paxview

A frequent flier's views on flying & the aviation world

Pins and Unions

Here are some things about flight attendants (FAs), their uniforms, and the pins that they wear that maybe you don’t know enough about…

The first and most obvious “pin” is the name tag. It varies from airline to airline, but common tradition has it worn over the heart, and for privacy reasons it is usually just a first name. Let’s face it, most of us (passengers) don’t really need to know FA Susan’s last name, just as she doesn’t need to know our last name. For the purposes of the flight, she is Sue, I am Jeff, and that is just fine. If there is a reason to write up an employee recognition note, or a criticism, then a last name might be needed. But for 99% of flights, knowing just the first name is sufficient. And just FYI, I never stare and try to read an FAs name tag. Doubly so when the FA is a she… that kind of staring can get awkward… Just offer a handshake, introduce yourself (first name only), ask for their name, and you will get along just fine that way.

The next piece of uniform kit varies between the airlines, but it is their airline ‘wings’, which in many cases does double duty as their seniority pin. All the airlines do this differently, but if you are flying on an airline you don’t know, one rule of thumb is that every ‘jewel’ on one of these pins represents 5 years of service. So when that FA with 4 small gems on her ‘wings’ is telling you to do something… Do it. Actually, you should just do what the FA tells you to do, always, even if the FA is a brand new hire with her hair still in a bun. You see, obeying crew member instructions is not just nice, it is the law. But if you ever have a serious problem or issue in flight, the FA you really want to be talking to is the most senior one (the senior mama, or papa). They rule the roost at 39000 ft, and within the ranks of the cabin crew their word is law. Do not fall into the trap of assuming that because you are in Business or First that “your” FA must outrank or be more senior than the FAs working behind you in coach. The opposite is often true. On many flights, the most junior and lowest ranking FAs are assigned to BC and FC. The senior ones might prefer to work coach. Yes, there are exceptions, but on a majority of my long haul flights the FA crew boss was in coach. So to find the boss FA, look for the one with the most decorated seniority pin, unless you are flying on Singapore Airlines. In that case, you just look for the red kebaya (sarong).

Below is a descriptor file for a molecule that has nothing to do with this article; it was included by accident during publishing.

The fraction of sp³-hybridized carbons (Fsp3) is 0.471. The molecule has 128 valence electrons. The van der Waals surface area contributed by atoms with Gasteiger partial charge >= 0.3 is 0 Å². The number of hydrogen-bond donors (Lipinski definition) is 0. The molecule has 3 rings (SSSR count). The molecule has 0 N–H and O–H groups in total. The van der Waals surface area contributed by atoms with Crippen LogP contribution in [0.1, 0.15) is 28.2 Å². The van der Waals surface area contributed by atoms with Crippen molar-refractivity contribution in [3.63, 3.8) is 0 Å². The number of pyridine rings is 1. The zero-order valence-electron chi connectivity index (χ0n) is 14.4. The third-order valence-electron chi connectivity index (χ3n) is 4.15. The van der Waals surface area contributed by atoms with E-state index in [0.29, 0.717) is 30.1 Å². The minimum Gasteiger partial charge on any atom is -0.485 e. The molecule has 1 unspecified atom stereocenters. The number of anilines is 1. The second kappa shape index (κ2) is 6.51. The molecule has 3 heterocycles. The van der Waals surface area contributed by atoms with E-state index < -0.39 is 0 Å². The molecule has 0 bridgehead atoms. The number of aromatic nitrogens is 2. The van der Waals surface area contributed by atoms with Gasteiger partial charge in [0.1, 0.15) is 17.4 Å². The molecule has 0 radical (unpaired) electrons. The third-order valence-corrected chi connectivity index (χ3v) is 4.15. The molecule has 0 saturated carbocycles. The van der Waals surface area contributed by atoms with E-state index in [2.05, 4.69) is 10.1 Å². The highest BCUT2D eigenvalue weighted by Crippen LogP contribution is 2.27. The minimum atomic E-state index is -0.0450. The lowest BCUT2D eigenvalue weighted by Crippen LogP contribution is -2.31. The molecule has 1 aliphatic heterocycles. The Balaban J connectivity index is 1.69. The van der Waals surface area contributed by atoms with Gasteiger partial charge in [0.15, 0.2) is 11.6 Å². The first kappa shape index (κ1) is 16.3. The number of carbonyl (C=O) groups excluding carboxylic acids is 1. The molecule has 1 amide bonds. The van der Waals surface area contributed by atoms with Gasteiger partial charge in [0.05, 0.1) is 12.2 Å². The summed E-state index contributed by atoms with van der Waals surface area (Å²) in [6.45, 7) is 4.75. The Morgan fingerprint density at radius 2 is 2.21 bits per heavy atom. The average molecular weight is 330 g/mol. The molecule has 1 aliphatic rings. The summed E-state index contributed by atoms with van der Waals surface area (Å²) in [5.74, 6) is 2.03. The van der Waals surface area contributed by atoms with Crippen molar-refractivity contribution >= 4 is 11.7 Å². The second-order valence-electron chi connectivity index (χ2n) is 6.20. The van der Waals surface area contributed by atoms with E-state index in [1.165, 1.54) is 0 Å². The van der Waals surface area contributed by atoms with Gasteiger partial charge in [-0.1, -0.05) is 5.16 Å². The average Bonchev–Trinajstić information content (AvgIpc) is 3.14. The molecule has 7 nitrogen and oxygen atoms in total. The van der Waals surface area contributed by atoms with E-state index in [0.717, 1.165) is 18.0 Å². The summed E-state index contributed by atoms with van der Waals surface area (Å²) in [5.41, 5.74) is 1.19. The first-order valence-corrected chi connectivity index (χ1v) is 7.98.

Sing girls